Desolation and Enlightenment: Political Knowledge After Total War, Totalitarianism, and the Holocaust

Ira Katznelson (Author)


During and especially after the Second World War, a group of leading scholars who had been perilously close to the war's devastation joined others fortunate enough to have been protected by distance in an effort to redefine and reinvigorate Western liberal ideals for a radically new age. Treating evil as an analytical category, they sought to discover the sources of twentieth-century horror and the potentialities of the modern state in the wake of western desolation. In the process, they devised strikingly new ways to understand politics, sociology and history that reverberate still. In this major intellectual history, Ira Katznelson examines the works of Hannah Arendt, Robert Dahl, Richard Hofstadter, Harold Lasswell, Charles Lindblom, Karl Polanyi, and David Truman, detailing their engagement with the larger project of reclaiming the West's moral bearing.

In light of their epoch's calamities these intellectuals insisted that the tradition of Enlightenment thought required a new realism, a good deal of renovation, and much recommitment. This array of historians, political philosophers, and social scientists understood that a simple reassertion of liberal modernism had been made radically insufficient by the enormities and moral catastrophes of war, totalitarianism, and holocaust. Confronting their period's dashed hopes for reason and knowledge, they asked not just whether the Enlightenment should define modernity, but which Enlightenment we should wish to have. Decades later, in the midst of a new type of war and reanimated discussions of the concept of evil, we share no small stake in assessing their successes and limitations.

Product Details

Columbia University Press
Publish Date
May 14, 2003
6.44 X 0.77 X 9.16 inches | 0.9 pounds
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About the Author

Ira Katznelson is Ruggles Professor of Political Science and History at Columbia University. He is the author of many books, including Marxism and the City and the award-winning Liberalism's Crooked Circle: Letters to Adam Michnik. He has served as president of the Social Science History Association and of the Politics and History Section of the American Political Science Association.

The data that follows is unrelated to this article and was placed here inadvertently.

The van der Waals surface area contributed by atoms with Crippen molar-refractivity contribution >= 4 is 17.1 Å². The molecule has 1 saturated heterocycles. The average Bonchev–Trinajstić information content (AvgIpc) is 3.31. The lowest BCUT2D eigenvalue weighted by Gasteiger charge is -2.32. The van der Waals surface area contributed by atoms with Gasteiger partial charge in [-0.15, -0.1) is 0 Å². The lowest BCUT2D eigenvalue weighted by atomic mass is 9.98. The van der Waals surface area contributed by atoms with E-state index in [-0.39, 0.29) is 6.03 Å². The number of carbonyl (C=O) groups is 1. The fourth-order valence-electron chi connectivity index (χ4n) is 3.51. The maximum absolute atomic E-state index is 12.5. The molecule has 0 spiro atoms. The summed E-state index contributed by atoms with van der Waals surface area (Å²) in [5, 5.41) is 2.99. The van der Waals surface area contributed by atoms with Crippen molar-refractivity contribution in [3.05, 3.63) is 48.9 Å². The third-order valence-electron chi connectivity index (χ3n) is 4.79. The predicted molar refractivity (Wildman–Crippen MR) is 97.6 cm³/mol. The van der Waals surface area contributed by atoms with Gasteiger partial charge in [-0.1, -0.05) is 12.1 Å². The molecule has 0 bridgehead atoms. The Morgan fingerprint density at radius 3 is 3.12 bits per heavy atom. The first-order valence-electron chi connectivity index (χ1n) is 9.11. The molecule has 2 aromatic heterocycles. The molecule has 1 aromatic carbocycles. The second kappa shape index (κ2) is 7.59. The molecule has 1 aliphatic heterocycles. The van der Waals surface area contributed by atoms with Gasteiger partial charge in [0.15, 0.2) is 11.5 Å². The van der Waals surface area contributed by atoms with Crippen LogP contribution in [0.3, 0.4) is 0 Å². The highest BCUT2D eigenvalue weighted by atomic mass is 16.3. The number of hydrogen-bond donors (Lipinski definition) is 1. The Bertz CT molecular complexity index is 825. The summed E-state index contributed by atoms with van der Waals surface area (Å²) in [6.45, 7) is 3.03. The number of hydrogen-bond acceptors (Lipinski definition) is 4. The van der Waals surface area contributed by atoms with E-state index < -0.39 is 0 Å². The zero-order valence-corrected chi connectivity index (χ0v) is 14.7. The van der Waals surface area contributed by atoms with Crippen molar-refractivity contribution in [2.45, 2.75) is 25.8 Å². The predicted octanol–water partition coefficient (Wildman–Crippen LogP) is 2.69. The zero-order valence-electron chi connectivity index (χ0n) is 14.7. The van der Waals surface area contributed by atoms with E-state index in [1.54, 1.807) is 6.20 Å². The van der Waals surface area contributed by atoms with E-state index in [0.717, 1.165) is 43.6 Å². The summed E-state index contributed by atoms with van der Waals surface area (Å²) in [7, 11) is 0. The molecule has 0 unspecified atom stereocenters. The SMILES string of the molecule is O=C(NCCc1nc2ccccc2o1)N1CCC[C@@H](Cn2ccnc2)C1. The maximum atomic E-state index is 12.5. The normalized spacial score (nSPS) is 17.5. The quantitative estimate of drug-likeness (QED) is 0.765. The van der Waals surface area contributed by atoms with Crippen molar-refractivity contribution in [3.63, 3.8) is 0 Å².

Desolation and Enlightenment is a passionate call to arms.... [Katznelson's] book provides inspiration and considerable guidance for anyone who believes in the social responsibilities of intellectuals.--Ethics & International Affairs
Katznelson's book is well written, a clear yet crystalline, multifaceted examination of the plight of Enlightenment thought.--Year's Work in Critical and Cultural Theory
In this masterful excursion into the history of ideas, Katznelson explores how a 'reconstructionist' generation of political scholars has since attempted to make sense of these dark times and rethink the bases of political theory and liberal community... Although the book was written largely before the attacks of September 11, 2001, it speaks powerfully to today's struggles to reconcile liberal values with a new threat of violence.--G. John Ikenberry "Foreign Affairs "
Katznelson's book remarkably (re)describes post-World War II American political studies... This is an important book.--Maurice Meilleur "Antioch Review "
Katznelson's book is an excellent study of one episode in the history of social sciences, an episode that is by no means interesting only to historians. Historical institutionalism is still a very productive approach andDesolation and Enlightenment helps to identify the strengths and limitations of this approach that may be hidden to its contemporary advocates and critics... Katznelson's work shows how real the dilemmas of the political studies enlightenment group are to all of us.--Kamila Stullerova "European Journal of Social Theory "